The Undercover Economist – FT Magazine, 21 January 2006
An extended version of this piece is available at Slate.
I don’t want to complain, but my favourite lunchtime haunt has the rudest barman I’ve ever encountered – and I don’t think it’s an accident. The restaurant is famous for its superb, sophisticated Italian cooking and it prices accordingly. A romantic meal for two costs about $150, plus the price of your selection from a wine list of biblical proportions. Even if you pick the cheapest main course for lunch and sip water, this frugal meal for one will set you back $15.
Or, you could sit at the bar or on one of the tables in the bar area. The food is still superb: you can fill up on rich, soft pork meatballs nestling on pillows of light polenta for about $8. The veal ragu is rich but you don’t have to be, because this perfect spaghetti is half the price of a pasta dish in the main restaurant.
It sounds too good to be true, and I’m afraid there is a catch. To get to the food, you have to get past the barman who takes your orders, a man more Bond villain than bon vivant. To walk into that bar is to laugh in the face of fear. The barman welcomes me in with all the warmth of a Transylvanian butler in a B-movie. He drops menus on my table with a sneer. He repeatedly ignores my attempts to order. As he walks past, my companion whispers that he picked up his tattoos in a Russian prison. I think she’s having me on, but I can’t be sure.
It’s possible, of course, that this man is in the wrong job by accident, and when the restaurant owner reads this column and works out that it’s about his restaurant, “Igor” will be fired. I’m not convinced. I think Igor is all part of the plan. One food critic described a previous bartender as acting like she’d just returned from a tax audit. “Venomous” is obviously in the job description.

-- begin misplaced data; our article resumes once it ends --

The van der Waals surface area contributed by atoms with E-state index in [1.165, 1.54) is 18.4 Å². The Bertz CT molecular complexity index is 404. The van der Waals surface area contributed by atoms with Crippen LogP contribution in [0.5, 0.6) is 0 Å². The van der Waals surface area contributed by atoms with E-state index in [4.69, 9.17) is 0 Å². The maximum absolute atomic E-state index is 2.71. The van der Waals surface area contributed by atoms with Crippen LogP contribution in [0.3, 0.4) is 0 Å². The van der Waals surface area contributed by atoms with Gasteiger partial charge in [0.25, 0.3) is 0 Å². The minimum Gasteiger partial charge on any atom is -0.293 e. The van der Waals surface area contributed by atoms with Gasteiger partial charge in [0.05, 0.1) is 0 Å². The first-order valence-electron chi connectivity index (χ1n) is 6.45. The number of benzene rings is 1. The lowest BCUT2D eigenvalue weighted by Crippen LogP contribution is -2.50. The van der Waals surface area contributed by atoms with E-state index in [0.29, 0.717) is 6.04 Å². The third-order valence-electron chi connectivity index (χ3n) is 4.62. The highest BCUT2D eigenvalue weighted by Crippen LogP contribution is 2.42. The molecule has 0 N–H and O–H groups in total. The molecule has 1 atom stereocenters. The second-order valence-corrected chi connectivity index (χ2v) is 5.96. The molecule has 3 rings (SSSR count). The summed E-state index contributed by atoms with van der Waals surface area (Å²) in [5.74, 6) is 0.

Why would a restaurant deliberately sabotage the dining experience? A restaurant with a good reputation and a brilliant chef acquires some degree of power to name its prices. With that power comes the temptation to try to separate out customers and charge a high price to the expense-account lobbyists and a cheaper price to me and my friends. A nice idea, but trying to charge different prices for the same product is not easy. Something must be done to keep the lobbyists in the full-priced restaurant, and that something is Igor.
This sounds odd, but it’s not really so unusual. Think of Adobe’s Photoshop Elements, a product that is often described as a stripped-down version of the image processing software, Photoshop. It doesn’t cost Adobe any more to ship a Photoshop CD than to ship an Elements CD, and stripping out those extra features was surely an additional expense. Intel introduced two versions of the old 486 computer chip; the cheaper one was the expensive version with some extra work done on the chip to slow it down.
Consider, too, multipacks in supermarkets. A manufacturer produces a gigantic pack of 12 three-litre bottles of lemonade at a price: it must hire a packaging company to bundle them together. As with Intel and Adobe, the inferior product costs more to produce. The payoff is simple: it enables retailers to target price increases on shoppers who prefer something easier to carry, even if it is more expensive.
One day I shall have an expense account, and I shall dine in the main restaurant where, no doubt, the maitre d’ looks like Pierce Brosnan and sylph-like waitresses will give me massages. Until then, I will eat great food at low prices, and Igor will keep the lobbyists away.